cry uncle

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cry uncle

To admit defeat or plead for mercy, especially in an informal physical contest of some kind. The brothers often play fought, but it was invariably the younger of the two who had to cry uncle by the end.
See also: cry, uncle
Farlex Dictionary of Idioms. © 2015 Farlex, Inc, all rights reserved.

cry uncle

Also, say uncle. Concede defeat, as in The Serbs want the Bosnians to cry uncle, or If you say uncle right now, I'll let you go first in the next game. This phrase originated about 1900 as an imperative among school-children who would say, "Cry uncle when you've had enough (of a beating)." By the mid-1900s it was being used figuratively, as in the examples.
See also: cry, uncle
The American Heritage® Dictionary of Idioms by Christine Ammer. Copyright © 2003, 1997 by The Christine Ammer 1992 Trust. Published by Houghton Mifflin Harcourt Publishing Company. All rights reserved.

cry (or say or yell) uncle

surrender or admit defeat. North American informal
1989 Guy Vanderhaeghe Homesick Beat him six ways to Sunday and he still would never cry uncle or allow that there was an outside chance of his ever being wrong.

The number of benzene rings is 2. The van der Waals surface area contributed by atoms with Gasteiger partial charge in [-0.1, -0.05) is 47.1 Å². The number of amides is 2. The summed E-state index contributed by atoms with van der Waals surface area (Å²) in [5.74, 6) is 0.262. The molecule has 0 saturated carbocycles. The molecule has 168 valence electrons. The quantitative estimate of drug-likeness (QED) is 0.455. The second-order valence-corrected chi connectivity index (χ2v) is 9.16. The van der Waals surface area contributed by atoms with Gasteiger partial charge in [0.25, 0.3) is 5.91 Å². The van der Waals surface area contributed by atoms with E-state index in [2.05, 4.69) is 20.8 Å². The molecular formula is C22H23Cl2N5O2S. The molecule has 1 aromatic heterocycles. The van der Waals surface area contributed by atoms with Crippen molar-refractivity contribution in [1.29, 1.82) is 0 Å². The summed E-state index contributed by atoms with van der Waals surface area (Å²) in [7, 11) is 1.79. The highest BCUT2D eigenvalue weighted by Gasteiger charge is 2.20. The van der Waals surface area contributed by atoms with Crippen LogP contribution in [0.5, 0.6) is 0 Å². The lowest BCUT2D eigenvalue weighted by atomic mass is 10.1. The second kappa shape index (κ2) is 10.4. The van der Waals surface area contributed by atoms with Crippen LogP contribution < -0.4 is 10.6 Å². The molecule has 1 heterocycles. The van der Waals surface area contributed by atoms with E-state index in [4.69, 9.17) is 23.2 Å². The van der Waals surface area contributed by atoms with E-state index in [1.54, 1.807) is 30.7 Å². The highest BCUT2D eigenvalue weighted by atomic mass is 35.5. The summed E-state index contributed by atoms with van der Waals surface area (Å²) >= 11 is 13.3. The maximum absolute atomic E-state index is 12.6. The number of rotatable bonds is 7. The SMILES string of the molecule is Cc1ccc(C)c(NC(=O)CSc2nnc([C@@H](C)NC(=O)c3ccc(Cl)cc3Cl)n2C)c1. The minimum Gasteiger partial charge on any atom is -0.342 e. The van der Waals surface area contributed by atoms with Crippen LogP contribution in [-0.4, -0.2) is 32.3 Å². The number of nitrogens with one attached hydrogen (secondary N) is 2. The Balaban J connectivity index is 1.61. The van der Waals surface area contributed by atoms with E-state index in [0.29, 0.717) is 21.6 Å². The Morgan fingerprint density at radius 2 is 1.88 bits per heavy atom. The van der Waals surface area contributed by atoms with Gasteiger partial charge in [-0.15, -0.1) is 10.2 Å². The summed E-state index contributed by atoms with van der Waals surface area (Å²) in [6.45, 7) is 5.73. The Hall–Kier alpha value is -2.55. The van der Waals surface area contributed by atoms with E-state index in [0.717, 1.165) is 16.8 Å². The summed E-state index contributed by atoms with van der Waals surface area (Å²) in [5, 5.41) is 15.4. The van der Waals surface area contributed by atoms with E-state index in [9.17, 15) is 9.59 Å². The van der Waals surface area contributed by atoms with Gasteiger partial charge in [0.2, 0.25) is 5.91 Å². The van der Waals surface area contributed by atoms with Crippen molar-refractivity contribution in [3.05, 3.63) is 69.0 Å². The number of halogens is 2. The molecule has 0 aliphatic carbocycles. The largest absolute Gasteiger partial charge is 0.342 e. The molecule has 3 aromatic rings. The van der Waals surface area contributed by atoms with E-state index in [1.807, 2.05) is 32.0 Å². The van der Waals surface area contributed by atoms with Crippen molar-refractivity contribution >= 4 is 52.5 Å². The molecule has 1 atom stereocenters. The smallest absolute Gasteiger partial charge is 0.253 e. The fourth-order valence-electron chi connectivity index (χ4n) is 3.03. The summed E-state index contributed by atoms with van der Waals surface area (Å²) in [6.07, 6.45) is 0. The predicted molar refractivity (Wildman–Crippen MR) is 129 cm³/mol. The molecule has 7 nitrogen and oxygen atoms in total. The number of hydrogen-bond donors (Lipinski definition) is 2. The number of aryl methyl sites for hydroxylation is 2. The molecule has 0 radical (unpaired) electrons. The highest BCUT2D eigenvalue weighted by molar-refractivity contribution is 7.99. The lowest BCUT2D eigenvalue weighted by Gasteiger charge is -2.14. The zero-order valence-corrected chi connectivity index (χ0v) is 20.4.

See also: cry, uncle
Farlex Partner Idioms Dictionary © Farlex 2017

cry/say ˈuncle

(American English) admit that you have been beaten or defeated: They’re determined to make the President cry uncle in the budget debate.Originally, this comes from children’s games in which the child has to say the word ‘uncle’ to admit defeat.
See also: cry, say, uncle
Farlex Partner Idioms Dictionary © Farlex 2017

cry

/say uncle Informal
To indicate a willingness to give up a fight or surrender: tickled my brother until he cried uncle.

cry (one's)

eyes/heart out
To weep inconsolably for a long time.
American Heritage® Dictionary of the English Language, Fifth Edition. Copyright © 2016 by Houghton Mifflin Harcourt Publishing Company. Published by Houghton Mifflin Harcourt Publishing Company. All rights reserved.
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